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TSYS School of Computer Science

TSYS School of Computer Science

FAQ - Advising

  1. What is the difference between CS and IT programs?
  2. What classes should I be taking first?
  3. For an Applied Track student, does MATH 2125 substitute for the MATH 3125 Area G requirement?
  4. How often and for what reasons should I contact my advisor?
  5. I am majoring in Mathematics with a minor in Computer Science. CPSC 1301 - Computer Science I is required for both. Can I count it for both?
  6. I did not take MATH 1113 - Pre-Calculus. I started with MATH 1131 - Calculus I. What other math classes do I need to take?
  7. I have an advising hold that prevents me from registering for the course I want. What should I do?
  8. I started the B.S. in Computer Science (Applied) under the quarter system. What courses will be accepted as substitutes for classes that are no longer offered?
  9. I started the B.S. in Computer Science (Systems) under the quarter system. What courses will be accepted as substitutes for classes that are no longer offered?

What is the difference between CS and IT programs?

We offer two distinct degrees (Computer Science and Information Technology).

Computer Science is the most popular of the computing disciplines, tends to be relatively broad and with an emphasis on the underlying science aspects. At CSU, all of the Computer Science programs have a focus on some aspect of computer programming (software design/architecture).

The Systems Track provides the student with skills required to compete in today's computing environment and to be able to adapt to tomorrow, focusing on the newer technologies and emphasizing applications of current methods for the design and engineering of software systems. The Systems track is especially designed for students who hope to continue for graduate studies or who are looking for a job in the more theoretical areas of computer science. Job related fields for graduates include computer programmers, software engineers, software developer, programmer analyst and database designer. Depending on the electives in computer science students may want to apply for other jobs in computer related fields. The two-course capstone sequence is Software Engineering.

The Applied Track gives the student a rigorous education in computer science with particular attention and practice given to web development and mainframe business applications. It is particularly geared to the computing needs of the companies that dominate the local economy. The Applied track is especially designed for students who are looking for a job in the more applied areas of computer science including web development and mainframe technologies. Job related fields for graduates include computer programmers, web programmer, COBOL programmer, web developers, software developer, mainframe programmer, programmer analyst and database designer. Depending on the electives in computer science students may want to apply for other jobs in computer related fields. The two-course capstone sequence is Service-side web programming, and web projects..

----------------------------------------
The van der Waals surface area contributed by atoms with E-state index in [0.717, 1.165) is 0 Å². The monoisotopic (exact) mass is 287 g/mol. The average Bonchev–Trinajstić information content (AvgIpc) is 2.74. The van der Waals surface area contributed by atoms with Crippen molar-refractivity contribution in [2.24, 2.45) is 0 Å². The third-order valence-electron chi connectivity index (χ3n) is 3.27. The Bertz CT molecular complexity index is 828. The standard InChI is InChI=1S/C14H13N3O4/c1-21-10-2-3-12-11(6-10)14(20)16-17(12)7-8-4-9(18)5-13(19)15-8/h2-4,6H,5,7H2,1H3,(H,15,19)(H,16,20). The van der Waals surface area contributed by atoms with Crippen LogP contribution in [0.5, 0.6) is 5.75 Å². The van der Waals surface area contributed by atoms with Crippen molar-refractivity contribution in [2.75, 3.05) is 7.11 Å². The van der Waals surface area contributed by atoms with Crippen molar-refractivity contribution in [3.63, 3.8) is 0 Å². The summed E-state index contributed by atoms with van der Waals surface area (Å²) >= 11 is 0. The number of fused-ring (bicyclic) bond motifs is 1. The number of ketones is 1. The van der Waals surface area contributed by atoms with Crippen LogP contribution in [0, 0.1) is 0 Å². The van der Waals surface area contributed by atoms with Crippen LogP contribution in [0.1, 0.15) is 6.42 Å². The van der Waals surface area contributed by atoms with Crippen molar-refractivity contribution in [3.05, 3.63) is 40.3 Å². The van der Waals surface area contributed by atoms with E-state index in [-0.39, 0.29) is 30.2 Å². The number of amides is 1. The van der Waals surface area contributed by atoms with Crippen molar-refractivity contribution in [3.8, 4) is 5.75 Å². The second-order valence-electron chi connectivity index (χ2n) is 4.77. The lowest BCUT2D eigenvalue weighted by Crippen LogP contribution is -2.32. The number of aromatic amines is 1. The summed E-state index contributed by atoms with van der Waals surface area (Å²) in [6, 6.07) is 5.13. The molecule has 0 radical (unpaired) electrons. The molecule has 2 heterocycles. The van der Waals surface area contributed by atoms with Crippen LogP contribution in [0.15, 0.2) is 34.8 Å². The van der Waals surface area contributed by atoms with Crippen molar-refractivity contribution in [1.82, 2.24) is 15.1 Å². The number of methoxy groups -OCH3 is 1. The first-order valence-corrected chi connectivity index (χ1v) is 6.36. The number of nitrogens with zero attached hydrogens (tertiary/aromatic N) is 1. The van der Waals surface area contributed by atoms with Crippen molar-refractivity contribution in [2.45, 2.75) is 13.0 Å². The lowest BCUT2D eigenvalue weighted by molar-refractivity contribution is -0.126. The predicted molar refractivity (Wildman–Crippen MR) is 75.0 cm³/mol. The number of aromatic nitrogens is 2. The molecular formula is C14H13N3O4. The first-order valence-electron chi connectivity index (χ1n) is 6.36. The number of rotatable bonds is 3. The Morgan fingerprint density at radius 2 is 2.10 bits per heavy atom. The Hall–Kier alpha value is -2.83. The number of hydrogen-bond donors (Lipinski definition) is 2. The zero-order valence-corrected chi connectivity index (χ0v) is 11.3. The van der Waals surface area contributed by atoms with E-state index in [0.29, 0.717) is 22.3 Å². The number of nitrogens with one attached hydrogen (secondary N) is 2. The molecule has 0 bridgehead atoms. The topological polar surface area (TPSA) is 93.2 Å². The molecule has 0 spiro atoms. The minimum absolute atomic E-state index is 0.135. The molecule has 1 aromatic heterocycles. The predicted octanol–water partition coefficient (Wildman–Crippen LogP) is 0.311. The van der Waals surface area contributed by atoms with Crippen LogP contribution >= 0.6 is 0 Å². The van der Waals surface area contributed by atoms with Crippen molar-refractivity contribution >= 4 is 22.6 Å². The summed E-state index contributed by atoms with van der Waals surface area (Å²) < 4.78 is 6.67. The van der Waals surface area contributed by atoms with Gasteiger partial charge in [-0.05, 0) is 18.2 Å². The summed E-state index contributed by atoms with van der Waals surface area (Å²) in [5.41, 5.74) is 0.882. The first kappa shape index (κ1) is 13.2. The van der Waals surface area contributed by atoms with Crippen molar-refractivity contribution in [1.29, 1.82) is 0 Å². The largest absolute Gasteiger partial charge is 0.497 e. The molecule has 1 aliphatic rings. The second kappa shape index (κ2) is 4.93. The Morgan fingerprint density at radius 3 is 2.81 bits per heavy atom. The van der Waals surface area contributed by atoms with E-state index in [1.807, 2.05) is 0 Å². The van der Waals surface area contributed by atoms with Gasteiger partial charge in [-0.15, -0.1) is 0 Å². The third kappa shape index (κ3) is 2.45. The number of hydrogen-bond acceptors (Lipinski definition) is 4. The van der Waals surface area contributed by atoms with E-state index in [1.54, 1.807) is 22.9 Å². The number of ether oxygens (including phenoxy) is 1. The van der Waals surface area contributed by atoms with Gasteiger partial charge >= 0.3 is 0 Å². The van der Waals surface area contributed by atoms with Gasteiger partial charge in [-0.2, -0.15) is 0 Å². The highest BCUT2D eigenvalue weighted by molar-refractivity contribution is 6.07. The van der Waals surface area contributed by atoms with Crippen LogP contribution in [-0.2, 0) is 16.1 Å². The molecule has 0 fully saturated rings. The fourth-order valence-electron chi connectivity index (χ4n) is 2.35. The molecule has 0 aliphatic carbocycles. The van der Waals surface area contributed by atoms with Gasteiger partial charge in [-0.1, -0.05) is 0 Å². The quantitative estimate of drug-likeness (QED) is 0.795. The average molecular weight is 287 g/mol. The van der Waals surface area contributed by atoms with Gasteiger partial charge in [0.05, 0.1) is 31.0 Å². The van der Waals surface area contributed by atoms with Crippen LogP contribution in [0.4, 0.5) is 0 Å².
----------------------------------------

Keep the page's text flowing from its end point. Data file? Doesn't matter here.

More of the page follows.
The Games Track is designed for students who plan on continuing to a graduate program in Computer Science or who want to work in the gaming industry. The emphasis is on game programming (both recreational and serious games.) The two-course capstone sequence is Software Engineering.

Information technology is a combination of knowledge, hands–on experience, and application of theory in support of the transfer of knowledge. The curriculum emphasizes quantitative and communication skills as well as providing a basic foundation in understanding the business process and the role of Information Technology in supporting that process. In a small company, you would do a little of everything including desktop support, network and security, database, and possibly website development and maintenance. There are both online and on-campus programs.

All of the undergraduate programs start with the same core of classes:
CPSC 1301 Computer Science 1
CPSC 1301L Computer Science 1 Lab
CPSC 1302 Computer Science 2
CPSC 2105 Computer Organization
CPSC 2108 Data Structures

calculus class(es)